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Bird flu is likely to return this fall, but state says it's prepared

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Poultry producers and state officials in Minnesota are anxiously looking toward the fall, wondering whether the avian flu will make a comeback.

The fast-spreading virus hit the state's turkey producers especially hard in the spring, and officials say now that temperatures are beginning to cool off the flu will likely return. The virus typically dies off in warmer weather.

But state officials told lawmakers Tuesday they're better prepared for the onset of the disease this fall than they were in the spring, according to the Star Tribune.

Dr. Bill Hartmann of the Minnesota Board of Animal Health testified during a hearing with two legislative committees that his agency has taken several steps in recent weeks to get ready for the bird flu. The most important, he said, is to try to figure out ways to keep the virus from getting into farms in the first place, MPR News reports.

To that end, he said state officials are doing bio-security reviews of turkey and chicken farms.

Some poultry producers told lawmakers about their experiences with the virus, which killed 9 million birds on 110 farms in the state from March to June.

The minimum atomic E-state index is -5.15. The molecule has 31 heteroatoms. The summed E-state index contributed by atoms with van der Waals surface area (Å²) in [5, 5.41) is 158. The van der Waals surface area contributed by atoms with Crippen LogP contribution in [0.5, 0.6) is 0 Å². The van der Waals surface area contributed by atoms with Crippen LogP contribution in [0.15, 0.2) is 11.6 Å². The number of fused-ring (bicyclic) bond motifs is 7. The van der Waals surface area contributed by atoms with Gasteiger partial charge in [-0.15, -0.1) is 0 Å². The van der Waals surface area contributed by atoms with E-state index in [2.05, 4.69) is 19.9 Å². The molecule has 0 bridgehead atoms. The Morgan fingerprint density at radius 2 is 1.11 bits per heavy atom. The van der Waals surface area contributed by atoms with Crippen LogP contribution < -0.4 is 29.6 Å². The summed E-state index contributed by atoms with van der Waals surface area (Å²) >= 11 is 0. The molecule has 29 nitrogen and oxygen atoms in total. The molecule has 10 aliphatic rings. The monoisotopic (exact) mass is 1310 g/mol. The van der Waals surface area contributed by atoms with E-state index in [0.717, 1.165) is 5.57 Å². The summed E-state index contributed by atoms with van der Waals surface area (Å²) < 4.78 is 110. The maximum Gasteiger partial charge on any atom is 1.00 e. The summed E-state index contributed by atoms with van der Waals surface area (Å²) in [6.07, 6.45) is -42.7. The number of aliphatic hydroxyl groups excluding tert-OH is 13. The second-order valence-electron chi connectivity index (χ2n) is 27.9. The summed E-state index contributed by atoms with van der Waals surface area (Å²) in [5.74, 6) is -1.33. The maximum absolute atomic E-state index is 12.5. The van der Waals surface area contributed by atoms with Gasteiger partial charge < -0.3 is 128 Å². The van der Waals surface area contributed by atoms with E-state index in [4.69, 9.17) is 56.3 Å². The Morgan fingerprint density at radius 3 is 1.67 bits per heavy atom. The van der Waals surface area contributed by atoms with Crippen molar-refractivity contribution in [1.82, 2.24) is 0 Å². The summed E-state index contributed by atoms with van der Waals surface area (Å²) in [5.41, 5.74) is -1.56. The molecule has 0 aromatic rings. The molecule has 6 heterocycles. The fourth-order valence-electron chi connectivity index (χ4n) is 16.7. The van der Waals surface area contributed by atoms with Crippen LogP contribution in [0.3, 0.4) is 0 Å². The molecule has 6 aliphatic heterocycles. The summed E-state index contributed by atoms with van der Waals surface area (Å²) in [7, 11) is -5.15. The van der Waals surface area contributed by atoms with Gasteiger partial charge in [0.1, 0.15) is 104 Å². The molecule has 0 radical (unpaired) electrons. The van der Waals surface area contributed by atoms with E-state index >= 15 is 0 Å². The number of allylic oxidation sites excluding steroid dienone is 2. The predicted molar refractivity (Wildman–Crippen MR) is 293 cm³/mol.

One farmer said a USDA crew handled the euthanization of her 415,000 chickens very poorly, and she's still waiting for funding to help with the cleanup costs, which she said are more than $250,000, according to MPR News.

The Legislature approved $7.4 million in the last session for state agencies to respond to the avian flu, which brought significant losses to the state's agriculture sector.

State officials estimated in July that the bird flu had cost the state's poultry producers $650 million.

The loss of birds led to layoffs in the processing industry, including more than 200 at the Jennie-O turkey plant in Faribault. Some of those employees were called back to work late in the summer.

Another domino in the economic chain reaction was the bird flu’s impact on egg prices. U.S. News reports Minnesota lost one-third of its egg-laying hens and Iowa lost 40 percent.

The shortage had a limited effect on the cost of eggs at the a grocery store. But for wholesale bakers, it was another story. Those operations usually purchase liquified eggs by the bucket and their prices nearly tripled for a time.

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